Drugs and privilege at Colorado College
by Nelson Kies
As the bong was passed around and the incense burned, my friend—let’s call him Ike—grabbed about a dozen unfinished beer cans and poured what was left of them into one cup. He then grabbed a handle of Bacardi off the table and poured in a shot because “fuck it.” As he raised the glass to his lips to take a sip, another friend stopped him and said, “DUDE, I just poured the bong water in there.” Ike paused, stared at the cup and noted the small, burnt residue float around in something that looked like piss. He shrugged and emptied it into his stomach. No matter the environment, addictions are addictions.
Considering that many students are constantly in a state of slight illness due to their binge the night before, the term “addiction” ought to be acknowledged for the sake of our health. While many never address addiction as addiction, but simply as college recklessness, those students who face the reality of addiction often relapse and realign with the college environment. This topic has been swept under the rug.
As the bong was passed to the left, (a basic rule in weed smoking etiquette) we laughed at Ike. I asked, “Do you ever think about alcoholism?” As soon as the words were out of my mouth, I regretted saying them. While others contemplated, Ike pointed at me and yelled, “DON’T YOU EVER BRING THAT WORD UP HERE. THAT DOESN’T EXIST HERE.” He was only slightly joking. Ike expanded and said, “We have four years where we can do whatever we want. We should take advantage of these years of no judgment.”
While many smart students are able to navigate the intensity of CC as functional addicts, routines remain hard to break. The drug culture at CC is not only influenced by the individual but also the school as a whole. Whatever is purchased is rapidly sold and consumed. A major factor of CC drug use is the wealthy background of many of our students and the lack of socioeconomic diversity on our campus. According to a recent article in The Hechinger Report, CC is mentioned as one of the least economically diverse campuses in the country. This was based on the Pell scholarship that gives need-based funding to students with parents of a salary of $60,000 or less. CC recently partnered with the non-profit Questbridge and the Walton Family Foundation which matched the $10 million raised over the past several years. The school is clearly taking steps to create a more socioeconomically diverse campus. However, with the annual increase of tuition, there are many critics that wonder whether or not socioeconomic diversity is a plausible future.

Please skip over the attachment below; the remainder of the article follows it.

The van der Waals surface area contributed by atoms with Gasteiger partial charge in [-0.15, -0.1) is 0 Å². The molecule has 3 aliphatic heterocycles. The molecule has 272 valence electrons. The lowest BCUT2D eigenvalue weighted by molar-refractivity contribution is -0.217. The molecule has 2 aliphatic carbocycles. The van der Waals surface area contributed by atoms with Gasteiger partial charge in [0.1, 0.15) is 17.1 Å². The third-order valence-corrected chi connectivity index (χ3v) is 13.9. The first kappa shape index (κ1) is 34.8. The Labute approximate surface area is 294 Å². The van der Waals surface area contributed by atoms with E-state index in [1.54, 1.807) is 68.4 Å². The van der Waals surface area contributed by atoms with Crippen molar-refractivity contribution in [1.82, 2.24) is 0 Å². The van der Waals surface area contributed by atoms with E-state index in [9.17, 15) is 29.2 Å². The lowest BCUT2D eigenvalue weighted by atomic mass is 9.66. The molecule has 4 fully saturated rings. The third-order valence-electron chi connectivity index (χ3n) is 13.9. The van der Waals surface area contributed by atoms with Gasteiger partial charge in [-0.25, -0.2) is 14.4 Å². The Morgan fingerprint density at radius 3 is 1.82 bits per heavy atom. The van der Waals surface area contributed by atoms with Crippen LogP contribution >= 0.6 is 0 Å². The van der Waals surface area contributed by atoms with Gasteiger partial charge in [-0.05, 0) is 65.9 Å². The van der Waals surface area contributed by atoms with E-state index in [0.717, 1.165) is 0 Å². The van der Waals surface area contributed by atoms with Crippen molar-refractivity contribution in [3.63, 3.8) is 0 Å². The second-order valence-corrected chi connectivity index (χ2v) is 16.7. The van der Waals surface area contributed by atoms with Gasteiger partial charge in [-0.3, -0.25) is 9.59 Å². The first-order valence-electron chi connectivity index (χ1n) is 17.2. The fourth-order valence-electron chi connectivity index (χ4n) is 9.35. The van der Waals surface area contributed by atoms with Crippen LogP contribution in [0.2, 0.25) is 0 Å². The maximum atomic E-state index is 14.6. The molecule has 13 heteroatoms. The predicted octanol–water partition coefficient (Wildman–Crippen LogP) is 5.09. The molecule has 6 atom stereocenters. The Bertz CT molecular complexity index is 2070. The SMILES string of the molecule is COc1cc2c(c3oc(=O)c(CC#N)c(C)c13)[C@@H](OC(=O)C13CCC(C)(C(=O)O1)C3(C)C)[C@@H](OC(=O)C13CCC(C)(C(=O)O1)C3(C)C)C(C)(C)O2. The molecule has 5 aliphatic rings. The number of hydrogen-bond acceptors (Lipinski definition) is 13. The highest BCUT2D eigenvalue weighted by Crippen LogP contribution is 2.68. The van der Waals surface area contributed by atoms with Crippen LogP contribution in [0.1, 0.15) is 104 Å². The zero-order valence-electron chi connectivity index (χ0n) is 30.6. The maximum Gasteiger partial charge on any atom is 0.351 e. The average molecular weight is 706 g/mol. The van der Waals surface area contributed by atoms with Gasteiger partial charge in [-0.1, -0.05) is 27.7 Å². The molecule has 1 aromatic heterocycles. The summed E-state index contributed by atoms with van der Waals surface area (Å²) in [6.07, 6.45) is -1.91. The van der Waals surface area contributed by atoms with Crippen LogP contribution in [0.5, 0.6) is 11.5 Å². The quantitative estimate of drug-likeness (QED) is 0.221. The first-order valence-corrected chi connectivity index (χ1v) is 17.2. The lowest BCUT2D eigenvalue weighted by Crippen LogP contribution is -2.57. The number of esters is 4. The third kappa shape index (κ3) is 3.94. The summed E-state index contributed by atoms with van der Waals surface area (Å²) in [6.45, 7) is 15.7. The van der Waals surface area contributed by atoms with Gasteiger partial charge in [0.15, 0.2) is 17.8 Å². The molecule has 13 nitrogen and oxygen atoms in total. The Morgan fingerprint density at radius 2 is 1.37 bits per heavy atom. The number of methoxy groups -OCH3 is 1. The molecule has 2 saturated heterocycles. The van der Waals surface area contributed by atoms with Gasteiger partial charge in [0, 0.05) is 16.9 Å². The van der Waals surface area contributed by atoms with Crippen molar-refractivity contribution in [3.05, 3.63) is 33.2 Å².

Not only does the lack of diversity disadvantage students’ experience at school, this homogeny is perhaps the largest influence on drug culture at CC. In the survey, when asked “Have you ever tried to stop [using drugs]? If so, why?” only two of the 72 students who responded to a survey of CC students disseminated through Facebook, cited “lack of money.” While weed is relatively cheap (about $35 dollars for an eighth of an ounce), other drugs like alcohol, cigarettes, Adderall (which, if supplied by a friend would typically cost $5 a pill), mushrooms (about $20 for a spiritual experience) or acid ($10) all add up to a costly habit. Considering 23 of the 72 students surveyed said they use drugs daily, it is clear that financial impact does not influence intake. Many love Frank Ocean’s song “Super Rich Kids,” but it has depressing relevance to the Colorado College community. As Frank Ocean so accurately puts it, “So all I gotta do is whatever the fuck I want / All we ever do is whatever the fuck we want.” The song is not only loved but is also embodied by the manner in which students partake in drugs.
Among certain social circles, cocaine is a popular recreational drug. Additionally, cocaine is a distinctly expensive drug; some doctors say one of the symptoms of cocaine addiction is financial difficulty, but at CC that issue is relatively non-existent. One dealer on campus said it is possible to sell more than two ounces of coke in only a few weeks. That’s more than $3,000 paid to the dealer in a matter of weeks. Stories of students doing bumps of coke on chairlifts at ski resorts supports this connection between coke and wealth. On a campus of many wealthy students, the pockets never run dry when it comes to drugs.